I’ve written in this column over the last three years about a lot of complementary therapies and programs for cancer prevention and treatment. Those therapies include meditation, yoga, vitamins and natural health products, group support, distress screening, creative arts and exercise.
Lately I’ve been talking to colleagues in the States who run integrative oncology programs, and over and over they’ve told me that acupuncture is one of their most popular offerings. This interested me as we don’t offer acupuncture yet at our treatment centres in Alberta, and I wondered what the current evidence is to support acupuncture use in cancer care.
First, what is acupuncture, and why is it supposed to be helpful? According to the World Health Organization, acupuncture is used in at least 78 countries. It is a technique that stems from traditional Chinese medicine. Practitioners believe bodily functions are regulated by an energy called qi, which flows through the body and disruptions of this flow are believed to be responsible for disease and symptoms.
Acupuncture is meant to correct imbalances in the flow of qi by stimulation of anatomical locations, called acupoints, on or under the skin. This stimulation is done by inserting sterile stainless steel needles into specific acupoints. Various techniques are used to stimulate the needles such as manual manipulation including spinning and flicking, or adding a mild electrical current. Needles are generally left in for several minutes. The specific places the needles are inserted, how many are used and how long they are left in varies and depends on the problem or symptoms being treated.
As I started looking at the scientific studies, I was pleasantly surprised at both the quality and quantity of evidence accumulating to support the use of acupuncture. Most of the earlier work in cancer care focused on pain control. Based on this research, a National Institutes of Health consensus panel reported in 1998 acupuncture was effective in controlling postoperative pain.
Following that, a lot of research looked at whether acupuncture could help control chemotherapy-related nausea and vomiting, and it has now been recommended for that use as well. More recently, acupuncture was investigated for its role in managing other symptoms such as hot ﬂashes, fatigue, anxiety and mood disorders, and sleep disturbances – all common cancer-related symptoms.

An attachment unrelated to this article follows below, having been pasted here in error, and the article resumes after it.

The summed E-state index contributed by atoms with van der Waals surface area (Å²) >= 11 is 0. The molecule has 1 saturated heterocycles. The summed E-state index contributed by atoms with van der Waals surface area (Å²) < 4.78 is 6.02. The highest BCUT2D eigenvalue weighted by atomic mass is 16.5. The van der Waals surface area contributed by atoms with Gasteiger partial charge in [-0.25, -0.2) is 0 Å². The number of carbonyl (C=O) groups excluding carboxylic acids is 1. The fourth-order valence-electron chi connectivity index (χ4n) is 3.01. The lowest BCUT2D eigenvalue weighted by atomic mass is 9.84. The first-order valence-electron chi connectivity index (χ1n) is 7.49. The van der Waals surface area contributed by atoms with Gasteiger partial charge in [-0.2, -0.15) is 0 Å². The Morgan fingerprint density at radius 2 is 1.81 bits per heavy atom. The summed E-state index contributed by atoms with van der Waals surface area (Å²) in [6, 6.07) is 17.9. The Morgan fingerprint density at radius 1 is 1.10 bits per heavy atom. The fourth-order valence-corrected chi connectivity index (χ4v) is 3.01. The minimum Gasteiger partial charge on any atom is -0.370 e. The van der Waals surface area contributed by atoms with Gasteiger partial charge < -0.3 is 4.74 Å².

A review that came out in March of 2013 in the prestigious Journal of Clinical Oncology looked at only the high quality studies of acupuncture in cancer care which included randomized control groups. Typically, a control or comparison group used in these studies is called “sham acupuncture” – it’s meant to be the equivalent of the placebo or “sugar pill” used in drug trials. So the patient thinks they are getting the real thing, but in this case they are getting the needles in the wrong places! This controls the patient’s expectancy that the treatment is legitimate and that it should help their symptoms.
Overall, this review included 41 studies which tested acupuncture for treating eight symptoms – pain, nausea, hot flashes, fatigue, radiation-induced xerostomia (dry mouth), prolonged postoperative ileus (bowel obstruction), anxiety/mood disorders, and sleep disturbance – with three to 11 studies looking at each symptom. Researchers rated the quality of each study, and concluded the strongest evidence existed for treating nausea and vomiting, followed by pain and other symptoms. While most reports were positive, more research is needed.
For me, the take-home message from this is acupuncture is safe and may be helpful for a range of cancer-related symptoms; so if you are interested, give it a try. Just make sure to find a properly trained and certified acupuncturist with ample experience working with people like you. Meanwhile, researchers continue to investigate other uses for acupuncture and try to better understand just how the treatments work to resolve these symptoms.
Get to the Point: Acupuncture is an ancient form of Chinese medicine that dates back many thousands of years. (The exact timeline of its origin and evolution depends on the source of research.) Acupuncture needles range from 13 to 70 millimetres long, and are very fine and flexible. No drugs are injected and no blood is drawn out from the needles. The tips are rounded unlike the cutting edge of hypodermic needles. When an acupuncture needle is correctly placed, a dull, heavy or aching feeling often occurs. Relief is often obtained with acupuncture when traditional medical therapy has failed. Refer to the College & Association of Acupuncturists of Alberta’s website for more information acupuncturealberta.ca